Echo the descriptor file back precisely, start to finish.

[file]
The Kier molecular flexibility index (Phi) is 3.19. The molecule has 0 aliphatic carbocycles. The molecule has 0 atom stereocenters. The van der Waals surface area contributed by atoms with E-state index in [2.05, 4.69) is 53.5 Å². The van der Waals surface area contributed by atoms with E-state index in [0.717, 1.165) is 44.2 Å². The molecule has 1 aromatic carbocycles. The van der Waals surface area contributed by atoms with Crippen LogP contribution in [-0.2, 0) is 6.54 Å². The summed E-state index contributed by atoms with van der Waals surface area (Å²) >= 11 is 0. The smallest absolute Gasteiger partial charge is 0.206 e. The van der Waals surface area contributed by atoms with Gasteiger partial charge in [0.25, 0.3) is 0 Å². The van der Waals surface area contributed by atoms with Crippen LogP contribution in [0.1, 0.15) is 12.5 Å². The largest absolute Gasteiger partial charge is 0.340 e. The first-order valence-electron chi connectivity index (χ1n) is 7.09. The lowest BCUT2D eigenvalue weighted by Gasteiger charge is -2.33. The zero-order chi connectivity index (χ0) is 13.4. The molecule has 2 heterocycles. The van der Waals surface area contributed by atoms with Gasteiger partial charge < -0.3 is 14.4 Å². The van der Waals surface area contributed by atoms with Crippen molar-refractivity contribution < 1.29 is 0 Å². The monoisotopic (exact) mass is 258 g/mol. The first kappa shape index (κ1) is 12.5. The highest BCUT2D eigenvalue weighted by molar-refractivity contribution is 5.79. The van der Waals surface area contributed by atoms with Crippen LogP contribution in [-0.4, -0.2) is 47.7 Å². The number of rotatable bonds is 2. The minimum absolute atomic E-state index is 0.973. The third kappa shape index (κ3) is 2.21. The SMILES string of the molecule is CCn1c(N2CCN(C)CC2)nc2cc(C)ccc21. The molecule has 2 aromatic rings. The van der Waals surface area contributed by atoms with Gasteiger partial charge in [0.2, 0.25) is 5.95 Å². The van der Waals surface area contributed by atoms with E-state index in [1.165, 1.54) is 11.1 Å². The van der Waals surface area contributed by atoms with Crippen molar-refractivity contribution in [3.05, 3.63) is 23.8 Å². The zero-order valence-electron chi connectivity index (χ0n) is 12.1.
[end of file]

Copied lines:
The Kier molecular flexibility index (Phi) is 3.19. The molecule has 0 aliphatic carbocycles. The molecule has 0 atom stereocenters. The van der Waals surface area contributed by atoms with E-state index in [2.05, 4.69) is 53.5 Å². The van der Waals surface area contributed by atoms with E-state index in [0.717, 1.165) is 44.2 Å². The molecule has 1 aromatic carbocycles. The van der Waals surface area contributed by atoms with Crippen LogP contribution in [-0.2, 0) is 6.54 Å². The summed E-state index contributed by atoms with van der Waals surface area (Å²) >= 11 is 0. The smallest absolute Gasteiger partial charge is 0.206 e. The van der Waals surface area contributed by atoms with Gasteiger partial charge in [0.25, 0.3) is 0 Å². The van der Waals surface area contributed by atoms with Crippen LogP contribution in [0.1, 0.15) is 12.5 Å². The largest absolute Gasteiger partial charge is 0.340 e. The first-order valence-electron chi connectivity index (χ1n) is 7.09. The lowest BCUT2D eigenvalue weighted by Gasteiger charge is -2.33. The zero-order chi connectivity index (χ0) is 13.4. The molecule has 2 heterocycles. The van der Waals surface area contributed by atoms with Gasteiger partial charge < -0.3 is 14.4 Å². The van der Waals surface area contributed by atoms with Crippen molar-refractivity contribution < 1.29 is 0 Å². The monoisotopic (exact) mass is 258 g/mol. The first kappa shape index (κ1) is 12.5. The highest BCUT2D eigenvalue weighted by molar-refractivity contribution is 5.79. The van der Waals surface area contributed by atoms with Crippen LogP contribution in [-0.4, -0.2) is 47.7 Å². The number of rotatable bonds is 2. The minimum absolute atomic E-state index is 0.973. The third kappa shape index (κ3) is 2.21. The SMILES string of the molecule is CCn1c(N2CCN(C)CC2)nc2cc(C)ccc21. The molecule has 2 aromatic rings. The van der Waals surface area contributed by atoms with Gasteiger partial charge in [0.2, 0.25) is 5.95 Å². The van der Waals surface area contributed by atoms with E-state index in [1.165, 1.54) is 11.1 Å². The van der Waals surface area contributed by atoms with Crippen molar-refractivity contribution in [3.05, 3.63) is 23.8 Å². The zero-order valence-electron chi connectivity index (χ0n) is 12.1.